Bible Study: Free Reformed Church History (2)
LESSON 2: THE REFORMATION IN THE NETHERLANDS
BIBLE READING: 2 Peter 1:15–21
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The 95 theses of Luther were known throughout Germany within 4 weeks. They were also known in surrounding countries. The books of Luther were published in Basel, Switzerland and in Antwerp, the Netherlands. These books were shipped to various other countries. Tradesmen would bring the books of Luther along on their business trips.
Monks from various monasteries would be the first ones to read these books. In this way the idea’s of Luther and his new views on Scripture entered the minds of the clergy. These books were quickly forbidden by the Roman Catholic Church. However people continued to read them. Some monks were put to death for agreeing to the criticisms of Luther against the Roman Catholic doctrines.
THE REFORMERS’ WRITINGS ENTER HOLLAND
Books written by Luther were sold as early as 1518 in the city of Antwerp. The monks of a monastery in Antwerp agreed completely with the ideas of Luther. The result was that the government disbanded the monastery and the monks were taken prisoner or fled to Germany. Two monks, called Hendrik Voes and Jan van Essen were burnt to death on the city square of Brussels. While they were in the flames they sang:
“O God, we praise Thee, we acknowledge Thee as Lord.
Eternal Father, Thou art everywhere adored.
The cherubim and seraphim their homage show Thee:
O Thou Lord God of hosts art holy, holy, holy!
Both heaven and earth are filled with Thy majestic splendour
To Thee all angels loud and ceaseless praises render.”
The writings of Luther had great influence among the clergy of the Netherlands. However Luther also promoted submission to the government. The government of Holland was very anti-protestant. Luther’s position on submission hindered the forming of a Protestant Lutheran church in the Netherlands. Eventually, not the German reformers, but the Swiss reformers had greater influence on the developments in the Netherlands. Heinrich Bullinger from Zurich and John Calvin of Geneva were the two reformers who heavily influenced the reformed cause in the Netherlands.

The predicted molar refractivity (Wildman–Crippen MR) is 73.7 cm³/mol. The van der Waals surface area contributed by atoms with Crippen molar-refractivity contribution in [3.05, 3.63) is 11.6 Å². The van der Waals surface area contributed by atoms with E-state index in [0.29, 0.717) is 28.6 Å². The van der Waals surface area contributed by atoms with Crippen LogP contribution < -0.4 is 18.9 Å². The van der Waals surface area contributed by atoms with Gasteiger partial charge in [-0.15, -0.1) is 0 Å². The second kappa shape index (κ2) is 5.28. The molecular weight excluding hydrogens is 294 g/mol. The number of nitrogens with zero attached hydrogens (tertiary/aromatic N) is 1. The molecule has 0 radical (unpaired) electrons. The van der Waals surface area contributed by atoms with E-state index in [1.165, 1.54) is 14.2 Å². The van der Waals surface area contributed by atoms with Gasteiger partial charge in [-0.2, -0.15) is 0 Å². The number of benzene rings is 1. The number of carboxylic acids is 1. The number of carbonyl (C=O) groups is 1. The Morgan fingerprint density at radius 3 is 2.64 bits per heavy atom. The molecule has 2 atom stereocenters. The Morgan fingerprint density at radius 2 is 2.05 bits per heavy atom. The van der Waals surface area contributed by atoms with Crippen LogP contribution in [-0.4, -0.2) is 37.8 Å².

Especially Calvin had great influence in the Netherlands, through the theological academy which he had instituted in Geneva. Men from various parts of Europe studied there, and also various Dutch students attended Calvin’s academy. The result was that these young men brought Calvin’s ideas home to the Netherlands. Calvin also supported the institution of churches even against the will of the government. Thus, in spite of the opposition of the Roman Catholic king, the church in the Netherlands was formed according to the reformed principles taught by Calvin.
WAR WITH SPAIN
In the 16th century the Netherlands was under the dominion of the Roman Catholic king of Spain. He was very much in favour of the Roman Catholic religion. He hated the Protestants. The Dutch population started to revolt against the king of Spain, Phillips II. The Spanish king sent soldiers to Holland to subdue the country. The Roman Catholic inquisition tortured and killed thousands of people. Some think that about 20 to 30 thousand people were killed because of their faith.
Ministers would preach in the open air since they were not permitted to assemble in churches. Thousands of people would flock to such worship services. The government did nothing against this open air preaching. The result was that the reformed leaders became bolder and requested the government’s permission to make use of church buildings.
However the common people were no longer patient with the Roman Catholic Church. Around 1566, in many places in Holland, people invaded the church buildings and smashed all the statues. The reformed ministers did not condone this. The result was that the Spanish king was furious and sent an expedition army to Holland to crush the reformation and to re-establish the Roman Catholic Church.
Then the War of Independence broke out which lasted from 1568 – 1648. In the first years of this war many Dutch cities declared that they would resist the king of Spain. The Dutch provinces joined forces and fought against the Spanish soldiers.